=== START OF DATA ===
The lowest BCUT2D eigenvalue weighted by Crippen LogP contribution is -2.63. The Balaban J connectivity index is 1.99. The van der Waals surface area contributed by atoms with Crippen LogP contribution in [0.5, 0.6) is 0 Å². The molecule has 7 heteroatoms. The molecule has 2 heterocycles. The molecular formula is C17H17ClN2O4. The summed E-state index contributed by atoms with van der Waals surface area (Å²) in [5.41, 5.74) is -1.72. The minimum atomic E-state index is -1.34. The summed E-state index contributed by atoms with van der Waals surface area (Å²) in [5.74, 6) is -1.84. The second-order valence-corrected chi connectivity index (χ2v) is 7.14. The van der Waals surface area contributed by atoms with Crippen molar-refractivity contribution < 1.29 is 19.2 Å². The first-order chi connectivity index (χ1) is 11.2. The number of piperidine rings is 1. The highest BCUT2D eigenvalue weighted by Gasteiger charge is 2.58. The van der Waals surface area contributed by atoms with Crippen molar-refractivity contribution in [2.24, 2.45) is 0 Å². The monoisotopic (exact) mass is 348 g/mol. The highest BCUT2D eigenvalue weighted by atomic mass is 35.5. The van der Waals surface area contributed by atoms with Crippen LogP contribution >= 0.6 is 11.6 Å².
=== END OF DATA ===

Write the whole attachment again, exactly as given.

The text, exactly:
The lowest BCUT2D eigenvalue weighted by Crippen LogP contribution is -2.63. The Balaban J connectivity index is 1.99. The van der Waals surface area contributed by atoms with Crippen LogP contribution in [0.5, 0.6) is 0 Å². The molecule has 7 heteroatoms. The molecule has 2 heterocycles. The molecular formula is C17H17ClN2O4. The summed E-state index contributed by atoms with van der Waals surface area (Å²) in [5.41, 5.74) is -1.72. The minimum atomic E-state index is -1.34. The summed E-state index contributed by atoms with van der Waals surface area (Å²) in [5.74, 6) is -1.84. The second-order valence-corrected chi connectivity index (χ2v) is 7.14. The van der Waals surface area contributed by atoms with Crippen molar-refractivity contribution < 1.29 is 19.2 Å². The first-order chi connectivity index (χ1) is 11.2. The number of piperidine rings is 1. The highest BCUT2D eigenvalue weighted by Gasteiger charge is 2.58. The van der Waals surface area contributed by atoms with Crippen molar-refractivity contribution in [2.24, 2.45) is 0 Å². The monoisotopic (exact) mass is 348 g/mol. The highest BCUT2D eigenvalue weighted by atomic mass is 35.5. The van der Waals surface area contributed by atoms with Crippen LogP contribution >= 0.6 is 11.6 Å².